Mild content warning: post features pictures of a somewhat skimpily-dressed anime character.

I ran a poll on my Twitter page a few weeks ago for the theme of my next “Young Writer’s Life According To…” post.  It was a 50/50 tie between Tangled (which has a surprising variety of gifs) and my favorite anime, RWBY.  So, why not both?

This gifset in particular puts particular attention on beta-reading, an immense readerly kindness I’ve come to appreciate in my latest writerly project.  That said, I’d like to dedicate this post to Aerin and Lauren, the best beta-readers a young writer like me could ask for.

And now, if you are among the 50% who voted for a RWBY-themed post, this’ll be the day you’ve waited for!

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Continue reading “The Young Writer’s Life According to RWBY: Beta-Reading Edition”

Posted in Behind the Scenes, Miscelaneous Musings, The Writing Life

Answering Your Writerly Questions!

In honor of my 3rd Bloggiversary, I decided to hold a Q&A session with my wonderful readers.  Here are some of my favorite entries:

What’s your favorite genre to write in?

My favorite genre to write will always be fanfiction.  Not going to lie.  But of the more serious genres (the ones I can write in and publish in without getting sued), my favorite genre to write is currently mystery.  Whether it’s a mystery-adventure, a historical mystery, a contemporary fiction with a mystery subplot, there’s always an element of mystery in the things I write.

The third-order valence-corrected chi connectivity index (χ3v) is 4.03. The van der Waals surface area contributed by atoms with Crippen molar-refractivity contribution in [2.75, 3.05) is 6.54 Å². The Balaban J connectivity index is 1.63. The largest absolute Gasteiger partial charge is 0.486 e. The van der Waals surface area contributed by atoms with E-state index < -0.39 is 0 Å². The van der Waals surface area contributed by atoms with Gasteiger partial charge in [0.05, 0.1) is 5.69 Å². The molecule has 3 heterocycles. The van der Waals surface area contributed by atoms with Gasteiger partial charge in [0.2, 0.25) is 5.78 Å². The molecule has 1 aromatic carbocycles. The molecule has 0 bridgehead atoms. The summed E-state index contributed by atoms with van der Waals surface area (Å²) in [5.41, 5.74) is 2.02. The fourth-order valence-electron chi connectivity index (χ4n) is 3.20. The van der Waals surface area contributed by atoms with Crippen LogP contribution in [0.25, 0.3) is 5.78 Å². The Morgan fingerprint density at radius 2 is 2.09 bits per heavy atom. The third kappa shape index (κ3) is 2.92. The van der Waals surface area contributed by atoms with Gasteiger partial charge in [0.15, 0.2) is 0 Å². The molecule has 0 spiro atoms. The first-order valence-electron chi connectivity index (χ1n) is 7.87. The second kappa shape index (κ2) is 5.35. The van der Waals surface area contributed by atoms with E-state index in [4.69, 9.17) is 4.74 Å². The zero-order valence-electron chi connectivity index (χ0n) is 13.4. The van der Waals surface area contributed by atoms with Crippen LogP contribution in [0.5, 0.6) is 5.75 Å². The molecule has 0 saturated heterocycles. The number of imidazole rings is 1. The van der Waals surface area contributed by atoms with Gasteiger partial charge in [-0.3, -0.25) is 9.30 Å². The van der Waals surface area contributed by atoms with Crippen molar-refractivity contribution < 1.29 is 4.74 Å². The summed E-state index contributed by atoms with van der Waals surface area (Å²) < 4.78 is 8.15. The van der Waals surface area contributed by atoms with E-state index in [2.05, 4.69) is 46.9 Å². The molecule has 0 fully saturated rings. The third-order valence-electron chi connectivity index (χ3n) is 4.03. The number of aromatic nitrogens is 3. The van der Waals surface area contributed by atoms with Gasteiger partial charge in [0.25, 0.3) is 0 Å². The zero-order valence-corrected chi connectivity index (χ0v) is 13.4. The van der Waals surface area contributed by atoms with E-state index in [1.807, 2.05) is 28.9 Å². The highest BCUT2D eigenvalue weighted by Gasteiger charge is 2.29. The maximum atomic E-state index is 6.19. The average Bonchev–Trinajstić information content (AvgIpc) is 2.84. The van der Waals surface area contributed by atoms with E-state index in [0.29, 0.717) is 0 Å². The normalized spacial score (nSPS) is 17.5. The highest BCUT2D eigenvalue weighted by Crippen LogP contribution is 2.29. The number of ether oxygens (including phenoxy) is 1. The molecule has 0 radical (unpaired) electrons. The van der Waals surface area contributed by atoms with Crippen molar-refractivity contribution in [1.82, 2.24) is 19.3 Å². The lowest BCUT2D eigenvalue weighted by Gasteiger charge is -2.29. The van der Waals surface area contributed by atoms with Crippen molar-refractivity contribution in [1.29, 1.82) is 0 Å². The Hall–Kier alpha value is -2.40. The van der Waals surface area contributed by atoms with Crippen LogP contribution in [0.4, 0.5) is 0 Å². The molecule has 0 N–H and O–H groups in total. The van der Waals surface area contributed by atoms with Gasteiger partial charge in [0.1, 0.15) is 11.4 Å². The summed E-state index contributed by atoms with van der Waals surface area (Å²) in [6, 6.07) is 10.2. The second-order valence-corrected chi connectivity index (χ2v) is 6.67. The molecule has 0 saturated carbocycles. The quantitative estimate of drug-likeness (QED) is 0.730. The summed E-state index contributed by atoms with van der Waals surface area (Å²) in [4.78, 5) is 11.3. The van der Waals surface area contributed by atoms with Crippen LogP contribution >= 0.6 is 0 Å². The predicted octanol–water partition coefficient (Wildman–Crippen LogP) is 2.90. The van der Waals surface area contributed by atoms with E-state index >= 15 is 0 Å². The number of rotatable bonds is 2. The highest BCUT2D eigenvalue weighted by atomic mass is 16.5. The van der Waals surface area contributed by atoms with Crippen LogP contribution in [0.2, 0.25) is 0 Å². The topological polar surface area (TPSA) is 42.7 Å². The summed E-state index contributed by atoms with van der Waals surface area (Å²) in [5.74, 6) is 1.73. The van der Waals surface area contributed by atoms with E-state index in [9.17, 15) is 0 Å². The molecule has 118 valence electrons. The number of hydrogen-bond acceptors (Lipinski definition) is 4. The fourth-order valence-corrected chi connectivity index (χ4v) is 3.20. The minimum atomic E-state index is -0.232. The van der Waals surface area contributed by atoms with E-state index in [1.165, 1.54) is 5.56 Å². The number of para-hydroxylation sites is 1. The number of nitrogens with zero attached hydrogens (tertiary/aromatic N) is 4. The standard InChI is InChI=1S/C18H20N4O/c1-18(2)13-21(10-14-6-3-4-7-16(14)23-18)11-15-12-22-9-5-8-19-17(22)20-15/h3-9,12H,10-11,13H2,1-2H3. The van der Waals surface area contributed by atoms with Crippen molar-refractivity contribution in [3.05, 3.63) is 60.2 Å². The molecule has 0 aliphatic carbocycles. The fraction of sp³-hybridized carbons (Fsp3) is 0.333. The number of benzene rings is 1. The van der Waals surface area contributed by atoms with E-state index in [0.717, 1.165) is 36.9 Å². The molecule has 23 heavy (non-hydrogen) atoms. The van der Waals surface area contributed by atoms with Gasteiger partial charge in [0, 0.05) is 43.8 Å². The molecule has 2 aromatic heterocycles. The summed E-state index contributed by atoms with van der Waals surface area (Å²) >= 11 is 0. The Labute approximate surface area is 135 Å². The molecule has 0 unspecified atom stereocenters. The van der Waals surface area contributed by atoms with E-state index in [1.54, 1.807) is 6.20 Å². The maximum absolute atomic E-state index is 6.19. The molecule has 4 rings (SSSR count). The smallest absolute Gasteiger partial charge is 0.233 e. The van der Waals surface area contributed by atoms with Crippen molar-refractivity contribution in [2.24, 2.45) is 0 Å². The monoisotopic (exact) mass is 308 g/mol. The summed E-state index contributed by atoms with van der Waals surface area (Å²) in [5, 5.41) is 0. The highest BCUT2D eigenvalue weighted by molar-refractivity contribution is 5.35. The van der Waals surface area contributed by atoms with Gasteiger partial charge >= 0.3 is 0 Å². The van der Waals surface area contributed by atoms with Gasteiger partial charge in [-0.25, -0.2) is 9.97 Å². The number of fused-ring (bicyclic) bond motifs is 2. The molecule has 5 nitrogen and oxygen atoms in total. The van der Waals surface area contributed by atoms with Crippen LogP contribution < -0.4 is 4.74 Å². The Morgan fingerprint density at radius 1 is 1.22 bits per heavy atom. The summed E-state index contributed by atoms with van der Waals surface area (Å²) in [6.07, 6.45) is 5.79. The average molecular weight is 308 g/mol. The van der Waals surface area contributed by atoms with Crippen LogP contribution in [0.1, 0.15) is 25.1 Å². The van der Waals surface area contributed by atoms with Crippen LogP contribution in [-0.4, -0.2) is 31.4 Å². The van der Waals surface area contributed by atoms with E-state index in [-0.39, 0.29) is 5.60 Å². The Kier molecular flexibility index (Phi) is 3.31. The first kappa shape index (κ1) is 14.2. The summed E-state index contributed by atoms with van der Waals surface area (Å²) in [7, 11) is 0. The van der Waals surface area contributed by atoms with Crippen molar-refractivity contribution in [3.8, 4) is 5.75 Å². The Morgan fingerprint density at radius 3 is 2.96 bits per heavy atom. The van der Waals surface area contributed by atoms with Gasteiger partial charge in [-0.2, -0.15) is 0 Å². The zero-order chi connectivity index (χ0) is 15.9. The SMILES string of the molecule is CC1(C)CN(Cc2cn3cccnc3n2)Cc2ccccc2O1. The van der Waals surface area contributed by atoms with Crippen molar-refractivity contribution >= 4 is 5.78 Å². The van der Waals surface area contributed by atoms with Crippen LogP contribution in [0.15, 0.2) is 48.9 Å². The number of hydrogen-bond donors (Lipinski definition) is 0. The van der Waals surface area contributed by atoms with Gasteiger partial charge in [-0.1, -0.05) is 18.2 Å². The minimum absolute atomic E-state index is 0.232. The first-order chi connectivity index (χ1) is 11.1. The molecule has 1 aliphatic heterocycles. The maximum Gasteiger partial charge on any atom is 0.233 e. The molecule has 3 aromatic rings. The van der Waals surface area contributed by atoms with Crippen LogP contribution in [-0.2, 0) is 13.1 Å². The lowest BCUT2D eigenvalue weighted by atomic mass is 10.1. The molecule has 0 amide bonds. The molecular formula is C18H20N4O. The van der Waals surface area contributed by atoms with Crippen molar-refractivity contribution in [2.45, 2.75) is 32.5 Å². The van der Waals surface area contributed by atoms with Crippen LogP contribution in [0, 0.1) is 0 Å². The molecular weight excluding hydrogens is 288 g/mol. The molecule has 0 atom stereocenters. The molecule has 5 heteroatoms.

Of all the fandoms you’re a part of, which one do you find easiest to write fanfics for? 🙂

I think I know who sent this one in – you know me too well! 😉

For me, the easiest fandom to write fanfictions in is Star Wars.  The franchise has been around for forty years, and there’s just so much information about the Star Wars universe readily available.  Wookieepedia, the official Star Wars wiki, is just a click away, and it has everything from how lightsabers are built to the different slang dialects spoken by characters throughout the galaxy.  When I was part of a SW roleplay on Young Writers Society, I did a lot of research on the types of food and music they had available, and I think this made the setting seem all the more real.